The number of broiler flocks positive for Campylobacter in Norway increased in 2023 but is still at low levels, according to the latest data.

Surveillance in 2023 showed that 128 flocks, or 6.1 percent, were positive for Campylobacter.

This is from tests on broiler flocks slaughtered before 51 days of age during May and October by the owner or keeper. There was no information shared on the levels of Campylobacter detected.

The action plan on Campylobacter in Norwegian broilers has been running since 2001. The Norwegian Food Safety Authority (Mattilsynet) is responsible for implementing the surveillance program, while the Norwegian Veterinary Institute coordinates it, performs the laboratory investigations, analyses the data and communicates the results.

In total, 2,100 flocks from 505 farms were tested. Of all farms sampled, 83 had at least one positive flock, and of these, 28 had two or more positive flocks. Of farms with more than one positive, 18 had two positive flocks, seven had three positive flocks, one had four positive flocks and two had six positive flocks.

Carcasses from positive flocks were either heat treated or frozen for a minimum of three weeks before being marketed.

Results are within the range from 2020 to 2022 with 6.1, 5.8 and 4.8 percent positive flocks, respectively. The prevalence is still very low, compared to most other European countries.

Campylobacteriosis is the most commonly reported bacterial infectious disease in Norway. In 2023, the number of human infections was around 3,000 cases. Consumption of poultry meat purchased raw has been identified as a significant risk factor.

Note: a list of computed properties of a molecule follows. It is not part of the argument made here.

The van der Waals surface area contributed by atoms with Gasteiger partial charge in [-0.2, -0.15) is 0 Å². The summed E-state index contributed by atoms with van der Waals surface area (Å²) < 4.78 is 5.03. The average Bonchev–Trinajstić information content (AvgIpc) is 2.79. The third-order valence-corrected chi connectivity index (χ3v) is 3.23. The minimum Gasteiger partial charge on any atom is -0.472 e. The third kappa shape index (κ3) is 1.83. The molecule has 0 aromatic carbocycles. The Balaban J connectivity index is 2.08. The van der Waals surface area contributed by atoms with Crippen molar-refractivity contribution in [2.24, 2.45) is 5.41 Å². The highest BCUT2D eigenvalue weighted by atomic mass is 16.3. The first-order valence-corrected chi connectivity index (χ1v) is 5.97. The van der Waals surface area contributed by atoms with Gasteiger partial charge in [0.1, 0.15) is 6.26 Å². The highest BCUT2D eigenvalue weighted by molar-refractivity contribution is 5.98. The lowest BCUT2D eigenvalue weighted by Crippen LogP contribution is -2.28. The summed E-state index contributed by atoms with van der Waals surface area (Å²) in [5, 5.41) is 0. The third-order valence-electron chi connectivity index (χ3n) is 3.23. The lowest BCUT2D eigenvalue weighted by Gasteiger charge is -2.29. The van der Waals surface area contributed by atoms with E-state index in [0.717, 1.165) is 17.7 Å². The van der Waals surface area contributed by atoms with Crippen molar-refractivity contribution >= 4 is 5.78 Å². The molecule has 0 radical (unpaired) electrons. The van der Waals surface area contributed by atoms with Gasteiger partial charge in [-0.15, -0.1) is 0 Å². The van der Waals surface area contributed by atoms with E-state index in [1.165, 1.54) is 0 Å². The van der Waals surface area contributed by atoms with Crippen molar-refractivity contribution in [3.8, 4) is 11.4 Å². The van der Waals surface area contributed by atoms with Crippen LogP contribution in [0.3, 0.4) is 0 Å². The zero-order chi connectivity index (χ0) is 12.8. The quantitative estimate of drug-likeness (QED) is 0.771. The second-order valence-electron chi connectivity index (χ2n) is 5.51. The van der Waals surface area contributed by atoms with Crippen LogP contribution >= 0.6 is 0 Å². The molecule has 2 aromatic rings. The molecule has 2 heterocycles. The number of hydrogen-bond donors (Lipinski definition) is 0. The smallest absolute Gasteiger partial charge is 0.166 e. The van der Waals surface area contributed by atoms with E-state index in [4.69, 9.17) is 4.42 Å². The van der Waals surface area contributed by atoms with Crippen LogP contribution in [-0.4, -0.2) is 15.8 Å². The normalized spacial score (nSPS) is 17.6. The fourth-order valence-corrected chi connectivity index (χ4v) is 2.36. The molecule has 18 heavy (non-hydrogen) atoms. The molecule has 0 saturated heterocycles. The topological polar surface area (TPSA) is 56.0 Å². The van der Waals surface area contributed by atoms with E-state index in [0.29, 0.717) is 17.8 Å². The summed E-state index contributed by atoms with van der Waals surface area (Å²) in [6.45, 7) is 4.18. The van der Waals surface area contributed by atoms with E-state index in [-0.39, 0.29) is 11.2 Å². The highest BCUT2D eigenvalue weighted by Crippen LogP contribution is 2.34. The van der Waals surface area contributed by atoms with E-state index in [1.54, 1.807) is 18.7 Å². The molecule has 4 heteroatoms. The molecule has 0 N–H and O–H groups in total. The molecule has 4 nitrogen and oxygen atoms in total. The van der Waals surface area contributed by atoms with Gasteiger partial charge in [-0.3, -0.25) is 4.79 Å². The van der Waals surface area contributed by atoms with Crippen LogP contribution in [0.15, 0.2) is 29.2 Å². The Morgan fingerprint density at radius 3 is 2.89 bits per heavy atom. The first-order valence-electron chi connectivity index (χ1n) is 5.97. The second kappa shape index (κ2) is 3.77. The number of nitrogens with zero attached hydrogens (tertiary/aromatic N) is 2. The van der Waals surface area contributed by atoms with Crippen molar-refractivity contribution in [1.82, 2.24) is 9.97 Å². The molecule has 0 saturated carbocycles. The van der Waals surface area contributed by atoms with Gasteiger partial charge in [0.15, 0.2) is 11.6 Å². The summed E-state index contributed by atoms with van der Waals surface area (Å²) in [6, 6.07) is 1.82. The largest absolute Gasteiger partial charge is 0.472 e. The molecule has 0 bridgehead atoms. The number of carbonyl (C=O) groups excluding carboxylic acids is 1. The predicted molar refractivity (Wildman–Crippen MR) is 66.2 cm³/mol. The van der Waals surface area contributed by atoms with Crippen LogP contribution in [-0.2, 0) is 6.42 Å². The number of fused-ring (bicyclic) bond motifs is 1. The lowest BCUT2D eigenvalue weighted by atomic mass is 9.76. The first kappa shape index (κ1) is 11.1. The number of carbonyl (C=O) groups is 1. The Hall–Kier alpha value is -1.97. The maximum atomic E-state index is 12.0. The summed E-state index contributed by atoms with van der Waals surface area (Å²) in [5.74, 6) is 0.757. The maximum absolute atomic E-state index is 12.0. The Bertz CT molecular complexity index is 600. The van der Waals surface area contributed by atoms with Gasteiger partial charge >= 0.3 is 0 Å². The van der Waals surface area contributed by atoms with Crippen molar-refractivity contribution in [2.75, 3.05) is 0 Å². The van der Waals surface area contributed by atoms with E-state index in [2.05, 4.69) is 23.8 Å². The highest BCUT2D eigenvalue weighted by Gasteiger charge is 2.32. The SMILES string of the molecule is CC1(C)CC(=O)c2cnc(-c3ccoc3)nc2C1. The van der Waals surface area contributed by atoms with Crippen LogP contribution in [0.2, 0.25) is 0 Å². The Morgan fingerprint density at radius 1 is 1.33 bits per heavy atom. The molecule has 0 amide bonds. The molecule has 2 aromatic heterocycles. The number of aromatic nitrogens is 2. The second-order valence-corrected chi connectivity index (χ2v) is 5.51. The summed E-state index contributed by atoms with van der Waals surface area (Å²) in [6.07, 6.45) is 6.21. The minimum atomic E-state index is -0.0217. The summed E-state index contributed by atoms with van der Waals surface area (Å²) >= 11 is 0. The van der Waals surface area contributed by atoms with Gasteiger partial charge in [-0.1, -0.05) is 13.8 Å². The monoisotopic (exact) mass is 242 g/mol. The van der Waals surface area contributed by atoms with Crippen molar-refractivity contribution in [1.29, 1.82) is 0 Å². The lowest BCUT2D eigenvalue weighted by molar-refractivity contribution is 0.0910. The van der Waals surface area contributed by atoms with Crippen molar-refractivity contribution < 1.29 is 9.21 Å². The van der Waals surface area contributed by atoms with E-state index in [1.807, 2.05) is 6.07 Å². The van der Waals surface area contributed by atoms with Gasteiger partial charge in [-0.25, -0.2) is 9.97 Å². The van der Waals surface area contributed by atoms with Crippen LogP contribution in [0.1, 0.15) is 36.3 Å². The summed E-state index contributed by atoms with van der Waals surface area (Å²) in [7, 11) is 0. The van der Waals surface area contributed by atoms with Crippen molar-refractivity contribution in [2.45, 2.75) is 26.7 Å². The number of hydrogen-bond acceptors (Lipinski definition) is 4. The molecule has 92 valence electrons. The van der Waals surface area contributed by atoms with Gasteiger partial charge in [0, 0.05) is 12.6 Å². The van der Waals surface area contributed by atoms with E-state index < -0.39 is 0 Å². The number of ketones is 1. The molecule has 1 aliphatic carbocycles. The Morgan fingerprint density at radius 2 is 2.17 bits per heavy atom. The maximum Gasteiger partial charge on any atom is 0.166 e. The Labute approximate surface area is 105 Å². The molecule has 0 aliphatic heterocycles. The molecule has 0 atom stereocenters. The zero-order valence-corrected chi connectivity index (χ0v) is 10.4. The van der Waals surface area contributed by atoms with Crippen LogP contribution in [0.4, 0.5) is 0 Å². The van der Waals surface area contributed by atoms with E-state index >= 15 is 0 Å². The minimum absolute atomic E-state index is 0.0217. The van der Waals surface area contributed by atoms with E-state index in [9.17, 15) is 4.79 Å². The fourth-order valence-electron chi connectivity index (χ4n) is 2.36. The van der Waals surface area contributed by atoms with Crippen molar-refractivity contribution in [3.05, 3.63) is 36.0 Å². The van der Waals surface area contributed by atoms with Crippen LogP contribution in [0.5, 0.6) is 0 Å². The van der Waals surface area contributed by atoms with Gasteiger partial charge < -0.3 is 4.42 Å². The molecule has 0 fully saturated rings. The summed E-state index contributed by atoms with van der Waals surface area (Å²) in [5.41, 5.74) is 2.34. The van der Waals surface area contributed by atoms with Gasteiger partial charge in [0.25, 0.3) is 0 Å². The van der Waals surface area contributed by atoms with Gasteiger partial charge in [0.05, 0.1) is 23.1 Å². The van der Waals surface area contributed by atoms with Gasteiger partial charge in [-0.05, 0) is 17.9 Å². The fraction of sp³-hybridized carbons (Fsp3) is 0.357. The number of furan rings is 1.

Grilled food risk assessment
Meanwhile, the Norwegian Scientific Committee for Food and Environment (VKM) has published a risk assessment on the health risks of eating grilled food.

The Norwegian Food Safety Authority’s current advice on grilling is based on a 2007 assessment from VKM. To give relevant advice to consumers and those who sell grilled food, the agency asked VKM for updated knowledge on the formation of process-induced contaminants in different food products by different grilling methods, and an assessment of what risk this may pose.

Heat treatment such as grilling and frying can create toxic compounds in the food, so-called process-induced contaminants. In Norway, the grilling season has become longer, the food selection has become wider and sales of different types of grills are increasing.

Findings include two groups of genotoxic and carcinogenic substances, heterocyclic amines (HAA) and polycyclic aromatic hydrocarbons (PAH), being formed in higher concentrations in grilled food than in fried food. The occurrence of PAH varies and depends on how food is grilled. Concentration of PAH is highest in very well-done meat with a high fat content, such as pork ribs and hamburgers.

“We find that for most people, there will be a low health risk associated with consumption of grilled food, but there may be some who grill mainly fatty meat products, often. They should grill in a way that reduces the formation of harmful substances,” said Espen Mariussen, scientific leader of the project group.

VKM is also assessing the public health risk from the tapeworm Echinococcus multilocularis.

The parasite lives primarily in red foxes, wolves, raccoons and other canines. Humans can act as an intermediate host. People can ingest parasite eggs through contaminated food or water. It can cause the disease echinococcosis, which can be fatal without treatment. An updated risk assessment will be published in June 2024.

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